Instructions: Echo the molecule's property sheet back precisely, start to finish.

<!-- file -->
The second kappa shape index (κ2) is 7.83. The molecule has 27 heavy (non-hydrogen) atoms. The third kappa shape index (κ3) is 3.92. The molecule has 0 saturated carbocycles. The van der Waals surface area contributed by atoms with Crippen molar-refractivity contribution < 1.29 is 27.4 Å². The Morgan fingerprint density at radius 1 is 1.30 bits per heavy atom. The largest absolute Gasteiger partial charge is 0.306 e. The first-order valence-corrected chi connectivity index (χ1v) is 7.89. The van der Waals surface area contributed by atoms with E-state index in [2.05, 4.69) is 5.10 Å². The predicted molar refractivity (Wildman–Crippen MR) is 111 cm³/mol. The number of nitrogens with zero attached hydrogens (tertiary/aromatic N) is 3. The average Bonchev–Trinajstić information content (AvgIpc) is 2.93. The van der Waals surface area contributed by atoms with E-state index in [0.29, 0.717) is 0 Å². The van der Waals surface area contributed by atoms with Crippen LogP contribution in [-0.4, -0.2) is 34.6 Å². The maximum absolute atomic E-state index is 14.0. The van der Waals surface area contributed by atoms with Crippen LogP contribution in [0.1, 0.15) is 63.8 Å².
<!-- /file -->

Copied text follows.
The second kappa shape index (κ2) is 7.83. The molecule has 27 heavy (non-hydrogen) atoms. The third kappa shape index (κ3) is 3.92. The molecule has 0 saturated carbocycles. The van der Waals surface area contributed by atoms with Crippen molar-refractivity contribution < 1.29 is 27.4 Å². The Morgan fingerprint density at radius 1 is 1.30 bits per heavy atom. The largest absolute Gasteiger partial charge is 0.306 e. The first-order valence-corrected chi connectivity index (χ1v) is 7.89. The van der Waals surface area contributed by atoms with E-state index in [2.05, 4.69) is 5.10 Å². The predicted molar refractivity (Wildman–Crippen MR) is 111 cm³/mol. The number of nitrogens with zero attached hydrogens (tertiary/aromatic N) is 3. The average Bonchev–Trinajstić information content (AvgIpc) is 2.93. The van der Waals surface area contributed by atoms with E-state index in [0.29, 0.717) is 0 Å². The van der Waals surface area contributed by atoms with Crippen LogP contribution in [-0.4, -0.2) is 34.6 Å². The maximum absolute atomic E-state index is 14.0. The van der Waals surface area contributed by atoms with Crippen LogP contribution in [0.1, 0.15) is 63.8 Å².